These people really are obviously wrong and bad, but I'm not sure winning a legal case against them would put you in any better of a situation than you are in now. Even if they're doing something legally actionable, you're still kind of in a "so what?" situation - they've already demonstrated that they're willing to break the law in the case of the misuse of grant funds, and you chose not to pursue legal action over that, which seems much more clear-cut than what you're talking about now.
posted by mskyle at 1:18 PM on October 24, 2018 [3 favorites]


Forget about it. Seeing anything like that makes anyone with a skerrick of professionalism and good sense very suspicious - of the person posting, not the person who's being talked about.

I think your very understandable hurt and frustration is distorting your view on how mamy people are reading and seeing this stuff, and its actual impact on you. Of the 10000 members of that group, you would be unlucky if 100 saw it.

Moreover, painful as it is, engaging with this stuff ongoing will just leave you more miserable, angry, and upset. Because I think all the things you probably want - which really, ultimately I think boil down to an acknowledgement from them that you were a good worker fired unjustly - is never, ever going to happen, and honestly i don't think there's anything you could do to change that.

This appears to be a combination of small town /community drama, and family drama - a toxic combo, but trust me when I say that no one outside and few people inside the community and family cares about this anywhere near remotely as much as you and your sister do.

You've got a good job now. Leave that Facebook group and this whole mess behind you. Let your sister wallow in it.
posted by smoke at 1:20 PM on October 24, 2018 [6 favorites]


I'm going to leave the legal aspect alone since you are already intending to see a lawyer. Ask them about wrongful termination of whistleblowers in your jurisdiction, while you're at it.

On a human note: I don't blame you for being at your wits' end and wanting to do anything to shut your BIL up. But, honestly: leave it alone. Stop the law-googling; and also stop the noble silence-posture which you say has cost you opportunities. It's fine to state the facts, when asked: the GM fired me when we disagreed about the legality of a course of action she'd decided to take.

Your BIL is obviously unhinged, and seems to be dragging your sister down with him. He just made himself look completely ridiculous to whoever was still reading that thread (although I agree with whoever it was above who said that very few people actually read or care about the content of such fora) and the last thing you want is to get into the mudpit with them.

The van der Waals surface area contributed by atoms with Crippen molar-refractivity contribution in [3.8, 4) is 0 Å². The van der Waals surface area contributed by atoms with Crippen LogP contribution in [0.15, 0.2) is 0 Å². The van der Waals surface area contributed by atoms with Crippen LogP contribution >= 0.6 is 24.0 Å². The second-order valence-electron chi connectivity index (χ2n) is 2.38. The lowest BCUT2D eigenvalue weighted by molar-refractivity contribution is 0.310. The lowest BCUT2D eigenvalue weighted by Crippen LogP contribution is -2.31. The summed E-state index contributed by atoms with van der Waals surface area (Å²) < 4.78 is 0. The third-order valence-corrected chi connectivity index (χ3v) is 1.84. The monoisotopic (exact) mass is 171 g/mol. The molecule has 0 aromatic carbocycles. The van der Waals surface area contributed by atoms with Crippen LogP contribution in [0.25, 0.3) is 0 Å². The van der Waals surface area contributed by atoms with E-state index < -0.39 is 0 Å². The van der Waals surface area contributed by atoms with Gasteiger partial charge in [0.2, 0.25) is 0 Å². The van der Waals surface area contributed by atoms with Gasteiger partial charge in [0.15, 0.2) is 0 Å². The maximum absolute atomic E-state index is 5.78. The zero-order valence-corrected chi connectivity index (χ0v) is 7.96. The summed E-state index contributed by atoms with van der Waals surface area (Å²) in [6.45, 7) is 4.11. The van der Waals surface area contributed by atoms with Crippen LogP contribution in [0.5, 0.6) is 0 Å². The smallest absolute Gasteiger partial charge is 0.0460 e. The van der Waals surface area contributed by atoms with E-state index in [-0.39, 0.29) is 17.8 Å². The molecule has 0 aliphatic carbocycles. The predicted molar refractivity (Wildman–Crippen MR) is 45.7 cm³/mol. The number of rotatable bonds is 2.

posted by fingersandtoes at 2:57 PM on October 24, 2018 [1 favorite]


Have a lawyer send a letter to the hosting website and have those comments quietly removed.

Have a lawyer send a cease & desist to the org and the board and your sister and your brother in law telling them to stop publicly disparaging you.

Document Document Document

You may also want to get a restraining order against your sister and her husband preventing them from contacting you or posting about you on social media. This is harassment, depending on your jurisdiction and the content of the text messages, it may be misdemeanor criminal threatening.

See a lawyer with screenshots and all other documentation. Do not even breathe in their direction, get a lawyer to handle this.

You are correct they are endangering your current and future employment opportunities. Seek legal representation.
posted by jbenben at 5:07 PM on October 24, 2018 [4 favorites]


All of this is super helpful. Thanks.

What kind of lawyer should I seek out? I don't plan on litigating this but I would like to have a letter sent to the org and I obviously need to make sure that I've not put myself in a position of being liable for some kind of fraud, something I ignorantly didn't even consider until I posted this question.

I'm in a rural, small community and will likely have to travel to visit with a lawyer that understands this stuff. This far, I've not found one within even a couple hundred miles (seriously) that deals with much other than family law or DWIs and the like.
posted by youandiandaflame at 5:41 PM on October 24, 2018


Sneaky rat that I am, I'd just turn them in for the mis-use of federal funds and let nature take its course.
posted by rudd135 at 6:16 PM on October 24, 2018 [10 favorites]


(I’ve secretly via a proxy done what rudd135 recomends. Results were A++. It was a different political climate, tho, so ymmv.)
posted by jbenben at 7:10 PM on October 24, 2018 [2 favorites]


What kind of lawyer should I seek out?

Libel, slander and defamation. If you wanted to dig back to the actual firing, employment or whistleblower.
posted by Rube R. Nekker at 8:58 PM on October 24, 2018 [1 favorite]


Rudd135 for the win.
posted by Jubey at 10:11 PM on October 24, 2018


You can most likely consult with a lawyer over the phone - look in the nearest large city in your state. But a lawyer that does DUIs and divorces can probably write a letter just fine!
posted by mskyle at 6:31 AM on October 25, 2018 [1 favorite]